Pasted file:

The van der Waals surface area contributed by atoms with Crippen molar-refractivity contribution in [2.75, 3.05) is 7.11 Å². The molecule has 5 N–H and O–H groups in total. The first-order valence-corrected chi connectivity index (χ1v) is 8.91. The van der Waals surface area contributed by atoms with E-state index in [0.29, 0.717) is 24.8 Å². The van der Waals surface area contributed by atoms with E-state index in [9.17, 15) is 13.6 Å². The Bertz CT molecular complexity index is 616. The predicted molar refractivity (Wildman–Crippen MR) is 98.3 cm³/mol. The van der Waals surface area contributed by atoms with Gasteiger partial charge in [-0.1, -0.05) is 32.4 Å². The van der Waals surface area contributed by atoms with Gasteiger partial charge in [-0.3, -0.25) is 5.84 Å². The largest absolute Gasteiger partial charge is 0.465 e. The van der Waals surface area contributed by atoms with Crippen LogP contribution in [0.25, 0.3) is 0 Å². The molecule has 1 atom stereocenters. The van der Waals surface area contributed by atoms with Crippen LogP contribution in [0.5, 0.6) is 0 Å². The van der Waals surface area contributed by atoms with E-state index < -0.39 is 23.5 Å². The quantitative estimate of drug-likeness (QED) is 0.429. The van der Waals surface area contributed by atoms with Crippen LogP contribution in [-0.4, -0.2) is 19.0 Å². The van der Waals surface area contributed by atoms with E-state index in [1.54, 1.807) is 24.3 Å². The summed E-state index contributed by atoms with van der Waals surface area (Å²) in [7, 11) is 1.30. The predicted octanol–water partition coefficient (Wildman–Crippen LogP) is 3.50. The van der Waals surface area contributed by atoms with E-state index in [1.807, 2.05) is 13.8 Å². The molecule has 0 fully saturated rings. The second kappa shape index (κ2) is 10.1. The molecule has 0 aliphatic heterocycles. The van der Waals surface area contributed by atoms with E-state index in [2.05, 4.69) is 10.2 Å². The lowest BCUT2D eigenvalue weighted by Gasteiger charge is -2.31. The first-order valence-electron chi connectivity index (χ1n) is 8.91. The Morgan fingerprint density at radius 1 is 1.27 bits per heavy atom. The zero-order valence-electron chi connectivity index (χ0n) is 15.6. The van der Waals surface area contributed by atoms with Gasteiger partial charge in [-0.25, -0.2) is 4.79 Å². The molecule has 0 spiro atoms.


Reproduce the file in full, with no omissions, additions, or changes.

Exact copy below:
The van der Waals surface area contributed by atoms with Crippen molar-refractivity contribution in [2.75, 3.05) is 7.11 Å². The molecule has 5 N–H and O–H groups in total. The first-order valence-corrected chi connectivity index (χ1v) is 8.91. The van der Waals surface area contributed by atoms with E-state index in [0.29, 0.717) is 24.8 Å². The van der Waals surface area contributed by atoms with E-state index in [9.17, 15) is 13.6 Å². The Bertz CT molecular complexity index is 616. The predicted molar refractivity (Wildman–Crippen MR) is 98.3 cm³/mol. The van der Waals surface area contributed by atoms with Gasteiger partial charge in [-0.1, -0.05) is 32.4 Å². The van der Waals surface area contributed by atoms with Gasteiger partial charge in [-0.3, -0.25) is 5.84 Å². The largest absolute Gasteiger partial charge is 0.465 e. The van der Waals surface area contributed by atoms with Crippen LogP contribution in [0.25, 0.3) is 0 Å². The molecule has 1 atom stereocenters. The van der Waals surface area contributed by atoms with Crippen LogP contribution in [0.5, 0.6) is 0 Å². The van der Waals surface area contributed by atoms with E-state index < -0.39 is 23.5 Å². The quantitative estimate of drug-likeness (QED) is 0.429. The van der Waals surface area contributed by atoms with Crippen LogP contribution in [-0.4, -0.2) is 19.0 Å². The van der Waals surface area contributed by atoms with E-state index in [1.54, 1.807) is 24.3 Å². The summed E-state index contributed by atoms with van der Waals surface area (Å²) in [7, 11) is 1.30. The predicted octanol–water partition coefficient (Wildman–Crippen LogP) is 3.50. The van der Waals surface area contributed by atoms with E-state index in [1.807, 2.05) is 13.8 Å². The molecule has 0 fully saturated rings. The second kappa shape index (κ2) is 10.1. The molecule has 0 aliphatic heterocycles. The van der Waals surface area contributed by atoms with E-state index in [2.05, 4.69) is 10.2 Å². The lowest BCUT2D eigenvalue weighted by Gasteiger charge is -2.31. The first-order valence-electron chi connectivity index (χ1n) is 8.91. The Morgan fingerprint density at radius 1 is 1.27 bits per heavy atom. The zero-order valence-electron chi connectivity index (χ0n) is 15.6. The van der Waals surface area contributed by atoms with Gasteiger partial charge in [-0.25, -0.2) is 4.79 Å². The molecule has 0 spiro atoms.